SIBU: The damaged plank walk of Bukit Lima Forest Reserve Park – the green lung of Sibu – has been restored. A portion of it and the forest was burnt during a bush fire last July.
Since the environmental tragedy, those who frequent the park for exercise and leisure had to go elsewhere to continue their pursuits.
With the plank walk now restored, thanks to Ta Ann Holdings Berhad, town folk are back with their jogging shoes, and birds are chirping in the park, again.
Ta Ann Corporate Media Division chief, Shannon Yii, told the press here on Thursday that they were still doing some patching ups to “make this a commended forest reserve in Sarawak”.
Former public health minister Datuk Dr Soon Choon Teck, Forest Department senior assistant director Hii Tow Peck, and Forest Department (Nature Conservation and Constitution Division) officer Azahari Omar were also present.
Dr Soon, formerly Dudong assemblyman, commented that Ta Ann, under its chief executive officer (CEO) Dato Wong Kuo Hea, had done well for the community.
“This (restoration) is a great effort that not only Sibu folk will appreciate but also visitors who have fallen in love with the green park. They have helped to spread the name of Sibu and the forest park.”
Dr Soon said when the fire razed the area in July, everyone thought their favourite plank walk was history.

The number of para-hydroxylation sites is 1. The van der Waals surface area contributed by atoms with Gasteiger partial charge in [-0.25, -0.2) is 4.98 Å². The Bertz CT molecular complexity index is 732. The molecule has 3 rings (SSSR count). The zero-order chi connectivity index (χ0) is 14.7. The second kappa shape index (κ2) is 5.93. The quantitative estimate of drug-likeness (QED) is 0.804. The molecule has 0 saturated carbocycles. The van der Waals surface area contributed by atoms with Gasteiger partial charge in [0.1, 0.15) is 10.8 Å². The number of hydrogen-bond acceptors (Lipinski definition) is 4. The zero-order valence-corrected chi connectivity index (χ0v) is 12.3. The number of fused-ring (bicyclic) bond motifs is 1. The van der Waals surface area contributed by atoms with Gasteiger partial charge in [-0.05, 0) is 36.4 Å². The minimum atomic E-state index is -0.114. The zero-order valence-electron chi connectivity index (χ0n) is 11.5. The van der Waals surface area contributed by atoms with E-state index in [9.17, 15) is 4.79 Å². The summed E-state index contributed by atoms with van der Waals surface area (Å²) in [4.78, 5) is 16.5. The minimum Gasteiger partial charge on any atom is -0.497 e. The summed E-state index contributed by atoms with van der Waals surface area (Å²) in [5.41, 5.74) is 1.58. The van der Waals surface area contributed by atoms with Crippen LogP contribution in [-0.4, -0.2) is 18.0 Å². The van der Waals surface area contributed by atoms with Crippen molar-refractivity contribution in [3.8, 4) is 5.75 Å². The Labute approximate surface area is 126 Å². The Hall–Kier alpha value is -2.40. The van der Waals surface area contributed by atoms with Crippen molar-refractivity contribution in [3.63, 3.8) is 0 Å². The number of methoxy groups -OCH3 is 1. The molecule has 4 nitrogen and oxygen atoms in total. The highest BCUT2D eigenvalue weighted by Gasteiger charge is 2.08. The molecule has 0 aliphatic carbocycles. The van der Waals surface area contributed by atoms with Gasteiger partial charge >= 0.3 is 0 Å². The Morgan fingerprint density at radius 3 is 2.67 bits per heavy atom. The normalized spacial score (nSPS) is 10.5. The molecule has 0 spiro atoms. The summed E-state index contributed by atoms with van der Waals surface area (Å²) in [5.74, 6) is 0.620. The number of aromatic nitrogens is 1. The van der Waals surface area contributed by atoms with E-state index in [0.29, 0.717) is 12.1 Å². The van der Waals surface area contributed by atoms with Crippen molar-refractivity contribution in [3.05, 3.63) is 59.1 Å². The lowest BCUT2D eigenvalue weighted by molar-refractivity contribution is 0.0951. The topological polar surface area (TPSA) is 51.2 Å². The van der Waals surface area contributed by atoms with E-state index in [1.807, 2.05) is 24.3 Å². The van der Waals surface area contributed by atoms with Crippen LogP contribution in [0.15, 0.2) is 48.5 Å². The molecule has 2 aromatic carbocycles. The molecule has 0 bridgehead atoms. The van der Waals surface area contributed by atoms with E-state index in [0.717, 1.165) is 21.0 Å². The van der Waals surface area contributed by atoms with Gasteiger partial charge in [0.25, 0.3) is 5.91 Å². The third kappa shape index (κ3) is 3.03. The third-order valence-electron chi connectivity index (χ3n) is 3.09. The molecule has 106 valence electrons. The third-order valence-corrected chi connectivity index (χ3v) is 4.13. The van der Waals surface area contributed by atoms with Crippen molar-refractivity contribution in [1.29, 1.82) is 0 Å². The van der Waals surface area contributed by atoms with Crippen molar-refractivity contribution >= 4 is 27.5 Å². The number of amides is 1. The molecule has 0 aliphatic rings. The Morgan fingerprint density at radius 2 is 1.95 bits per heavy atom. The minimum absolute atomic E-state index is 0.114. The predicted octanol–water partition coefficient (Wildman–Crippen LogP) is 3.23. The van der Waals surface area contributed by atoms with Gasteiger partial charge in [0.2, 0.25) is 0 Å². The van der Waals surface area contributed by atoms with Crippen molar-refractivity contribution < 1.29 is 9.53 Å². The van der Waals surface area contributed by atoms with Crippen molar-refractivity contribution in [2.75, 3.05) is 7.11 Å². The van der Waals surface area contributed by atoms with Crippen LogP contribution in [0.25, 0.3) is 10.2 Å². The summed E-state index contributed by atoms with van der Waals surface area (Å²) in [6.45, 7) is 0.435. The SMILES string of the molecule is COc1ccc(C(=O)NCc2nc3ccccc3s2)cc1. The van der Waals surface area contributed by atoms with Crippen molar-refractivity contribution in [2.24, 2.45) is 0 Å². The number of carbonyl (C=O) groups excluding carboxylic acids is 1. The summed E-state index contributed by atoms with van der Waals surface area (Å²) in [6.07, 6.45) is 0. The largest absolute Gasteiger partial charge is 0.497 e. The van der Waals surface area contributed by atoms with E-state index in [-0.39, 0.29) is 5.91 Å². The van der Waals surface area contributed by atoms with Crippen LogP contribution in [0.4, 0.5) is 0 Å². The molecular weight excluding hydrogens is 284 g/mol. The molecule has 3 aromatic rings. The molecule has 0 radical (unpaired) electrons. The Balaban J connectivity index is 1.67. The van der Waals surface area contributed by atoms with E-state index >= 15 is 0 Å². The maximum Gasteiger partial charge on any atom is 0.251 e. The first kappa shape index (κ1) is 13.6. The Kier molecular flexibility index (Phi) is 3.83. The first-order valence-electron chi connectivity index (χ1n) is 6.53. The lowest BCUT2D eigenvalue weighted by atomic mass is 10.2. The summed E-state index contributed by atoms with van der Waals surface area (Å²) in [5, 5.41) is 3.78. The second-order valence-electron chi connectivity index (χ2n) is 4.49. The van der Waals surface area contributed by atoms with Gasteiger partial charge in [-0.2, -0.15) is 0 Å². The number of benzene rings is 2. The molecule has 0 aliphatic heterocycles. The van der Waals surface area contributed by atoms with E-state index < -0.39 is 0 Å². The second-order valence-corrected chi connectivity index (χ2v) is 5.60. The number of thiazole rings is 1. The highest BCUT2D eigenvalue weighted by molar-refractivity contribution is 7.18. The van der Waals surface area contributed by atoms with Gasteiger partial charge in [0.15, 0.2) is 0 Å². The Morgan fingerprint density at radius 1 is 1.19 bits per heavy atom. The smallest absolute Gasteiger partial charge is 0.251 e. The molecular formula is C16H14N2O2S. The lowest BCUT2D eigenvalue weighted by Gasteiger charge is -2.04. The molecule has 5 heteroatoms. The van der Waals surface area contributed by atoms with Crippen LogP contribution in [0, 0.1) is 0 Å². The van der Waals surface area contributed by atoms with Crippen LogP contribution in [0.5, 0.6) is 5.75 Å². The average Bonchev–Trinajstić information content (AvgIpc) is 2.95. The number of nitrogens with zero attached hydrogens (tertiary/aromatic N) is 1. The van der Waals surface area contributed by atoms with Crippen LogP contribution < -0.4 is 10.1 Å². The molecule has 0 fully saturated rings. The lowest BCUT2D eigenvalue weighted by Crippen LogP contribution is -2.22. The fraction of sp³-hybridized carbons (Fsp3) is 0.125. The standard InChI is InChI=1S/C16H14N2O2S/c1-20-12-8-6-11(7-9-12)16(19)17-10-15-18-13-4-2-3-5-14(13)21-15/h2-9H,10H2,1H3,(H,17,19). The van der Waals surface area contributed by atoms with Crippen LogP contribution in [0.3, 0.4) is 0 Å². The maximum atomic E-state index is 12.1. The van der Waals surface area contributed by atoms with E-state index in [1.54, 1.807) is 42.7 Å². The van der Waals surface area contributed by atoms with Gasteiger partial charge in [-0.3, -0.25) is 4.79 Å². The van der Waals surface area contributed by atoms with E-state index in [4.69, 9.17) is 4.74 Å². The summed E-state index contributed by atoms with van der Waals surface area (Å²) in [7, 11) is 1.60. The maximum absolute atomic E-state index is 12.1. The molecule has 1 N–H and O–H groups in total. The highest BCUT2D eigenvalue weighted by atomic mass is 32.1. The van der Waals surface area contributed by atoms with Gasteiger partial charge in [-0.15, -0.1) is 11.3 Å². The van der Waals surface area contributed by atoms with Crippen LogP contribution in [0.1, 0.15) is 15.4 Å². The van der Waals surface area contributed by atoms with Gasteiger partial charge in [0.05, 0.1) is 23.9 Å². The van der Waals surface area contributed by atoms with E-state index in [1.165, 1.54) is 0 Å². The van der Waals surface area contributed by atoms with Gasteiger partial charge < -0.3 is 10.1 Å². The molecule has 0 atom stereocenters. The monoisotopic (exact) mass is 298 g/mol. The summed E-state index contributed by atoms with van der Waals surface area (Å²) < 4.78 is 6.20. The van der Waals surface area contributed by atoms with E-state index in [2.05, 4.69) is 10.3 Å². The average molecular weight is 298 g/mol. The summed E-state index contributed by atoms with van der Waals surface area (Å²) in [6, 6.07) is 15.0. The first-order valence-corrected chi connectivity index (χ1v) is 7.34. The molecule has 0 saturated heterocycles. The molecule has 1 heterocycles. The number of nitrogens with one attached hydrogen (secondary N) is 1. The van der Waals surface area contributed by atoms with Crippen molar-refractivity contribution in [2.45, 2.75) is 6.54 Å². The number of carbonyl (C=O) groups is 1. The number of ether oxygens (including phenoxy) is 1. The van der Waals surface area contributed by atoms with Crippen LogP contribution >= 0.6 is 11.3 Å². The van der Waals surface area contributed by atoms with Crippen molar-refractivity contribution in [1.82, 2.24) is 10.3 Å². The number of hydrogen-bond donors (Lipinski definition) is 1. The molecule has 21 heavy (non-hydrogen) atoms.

“Now, the folk are back and enjoying the natural flora and fauna.”
Yii said 218.38 hectares of the peat swamp at Bukit Lima Forest Park was opened in January 2001.
“It is home for countless species of birds, mammals, and plants.”
He said Bukit Lima Forest Park was the ‘green lung’ of Sibu and a favourite recreational ground for many health conscious and nature loving residents.
“It is also a living laboratory for researchers studying tropical rainforest flora and fauna.”
He said the more than 1km of the Belian (a type of hardwood) plank walk upgraded by Sarawak Timber Association in 2010 was destroyed by the fire, and the park was subsequently closed.
“Responding to the cry of the people, Ta Ann dispatched its fire-fighting team to help douse the fire.”
“Being a part of the Sibu community, we dispatched our manpower and resources to reconstruct the burnt sections.
“We also planted Kelampayan seedlings at the burnt patches of the forest reserve.”
He said Kelampayan seedlings were chosen because they can mature in between 12 and 13 years.
“Just imagine. Another decade or so, the canopy will be back to provide shade for the runners.”
Yii said after consulting the state forestry director, they dug a water canal along the park’s boundary to serve as fire breaks and excavate strategic locations as water reservoirs for fire-fighting purposes.
“These works were completed on July 21 this year. The works included excavation of water canal of 2,000 metres, de-silting existing drains of 4,400 metres, excavation of seven mini ponds, and clearing and stacking of burnt debris in fire ravaged areas.”
The forestry department also agreed to Ta Ann’s proposal to set up a fire depot in the park to house a specially designed fire-fighting tractor and other fire-fighting equipment.
The present toilet, he said, would be converted into a fire depot and a new toilet would be constructed next to the security office.